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Safety Tips for Dementia Care

Dementia Care: Safety Tips for In-Home Care



When a loved one has dementia, care is both rewarding and stressful. With these in-home care safety tips, we hope to help you keep your loved one out of harm’s way. Assisted living doesn't need to mean sending your loved one to a facility. Oftentimes, care professionals work with family members to provide respite care.


When it comes to special needs care, home safety is incredibly important. Something as subtle as a throw rug or a stray toy quickly becomes a risk for fall or injury. To prevent such stressful situations, please consider these in-home care tips. If you have any questions about Alzheimer’s disease or any form of in-home care services, please schedule a free consultation.

Evaluate Your Safety

Begin your dementia care preparations with some consideration of your loved one’s behavior, health, and abilities. Is the person with dementia able to safely use the stairs? Do they wake up and wander your home throughout the night? Have they fallen in the past or presented themselves as a fall risk?


Every room holds potential hazards, so it’s crucial to thoroughly check each room and take note of the changes you need to make. Similarly, you should understand that in dementia care it is more effective to change the environment than to expect their behavior to change.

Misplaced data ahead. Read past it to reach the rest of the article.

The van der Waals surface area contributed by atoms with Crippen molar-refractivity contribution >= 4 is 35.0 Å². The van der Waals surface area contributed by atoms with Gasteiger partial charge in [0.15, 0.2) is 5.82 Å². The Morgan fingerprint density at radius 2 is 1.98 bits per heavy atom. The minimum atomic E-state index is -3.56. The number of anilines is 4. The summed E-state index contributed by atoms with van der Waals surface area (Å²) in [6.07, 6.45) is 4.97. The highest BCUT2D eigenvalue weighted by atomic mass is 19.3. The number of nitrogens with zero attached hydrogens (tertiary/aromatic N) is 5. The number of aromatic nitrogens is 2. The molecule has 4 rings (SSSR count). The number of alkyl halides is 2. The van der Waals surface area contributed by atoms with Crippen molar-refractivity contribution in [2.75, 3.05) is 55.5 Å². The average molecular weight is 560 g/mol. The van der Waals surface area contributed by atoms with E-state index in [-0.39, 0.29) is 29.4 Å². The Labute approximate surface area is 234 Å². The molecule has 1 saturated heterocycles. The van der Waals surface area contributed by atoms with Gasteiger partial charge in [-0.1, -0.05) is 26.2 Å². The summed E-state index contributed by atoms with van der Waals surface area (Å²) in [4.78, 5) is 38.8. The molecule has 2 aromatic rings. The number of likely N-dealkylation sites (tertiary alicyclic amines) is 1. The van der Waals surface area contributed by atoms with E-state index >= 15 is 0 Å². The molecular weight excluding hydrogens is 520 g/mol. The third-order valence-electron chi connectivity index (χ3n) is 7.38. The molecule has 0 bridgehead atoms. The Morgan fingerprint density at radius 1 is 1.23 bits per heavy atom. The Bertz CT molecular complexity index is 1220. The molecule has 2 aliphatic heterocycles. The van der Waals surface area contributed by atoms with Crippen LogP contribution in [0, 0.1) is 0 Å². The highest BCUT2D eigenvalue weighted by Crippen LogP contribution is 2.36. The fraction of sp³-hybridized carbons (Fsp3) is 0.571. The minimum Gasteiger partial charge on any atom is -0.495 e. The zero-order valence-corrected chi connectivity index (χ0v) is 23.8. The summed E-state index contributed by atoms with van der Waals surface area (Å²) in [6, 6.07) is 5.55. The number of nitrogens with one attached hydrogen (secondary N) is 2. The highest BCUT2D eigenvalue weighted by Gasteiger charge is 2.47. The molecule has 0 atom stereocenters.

As the disease advances, their in-home care will need to change as well. Periodically, you should reevaluate their abilities and health. Be ready to make adjustments to your safety precautions as time goes on.

Dementia Care: Bathroom Safety Tips

Here are a few installations we have found to be particularly helpful in dementia care. With in-home care in general, the bathroom can present many risks to an aging loved one. Utilizing these tips will help to ensure you are ahead of the curve.

  • Slippery surfaces. Place nonskid mats or strips in the tub and shower. When the floor is tile, it also helps to place these near the tub, shower, toilet, and sink.

  • Grab bars or shower chair. Grab bars are helpful near the toilet, tub, and shower. You may also way to consider a shower chair or bench as well as a hand-held shower head.

  • Lock up hazard products and appliances. Childproof latches on cabinets and drawers will limit access to items that may pose a danger. Child-proof caps on medication containers can also help.

  • Reduce the water temperature. Consider setting the thermostat on your hot water heater below 120 F.

  • A faucet cover in the tub. A faucet cover can help to prevent serious injury in the event that your loved one falls in the tub or shower.

  • Remove door locks. You may want to remove locks from bathroom doors to prevent your loved one from locking themself in.

Bedroom Safety

  • Practice caution with heating devices. To prevent fires, do not use portable space heaters. Likewise, when they use an electric blanket, ensure the controls are out of reach.

  • Install a monitor. A baby monitor helps you know when your loved one needs help. This becomes especially helpful when caring for someone with advanced dementia.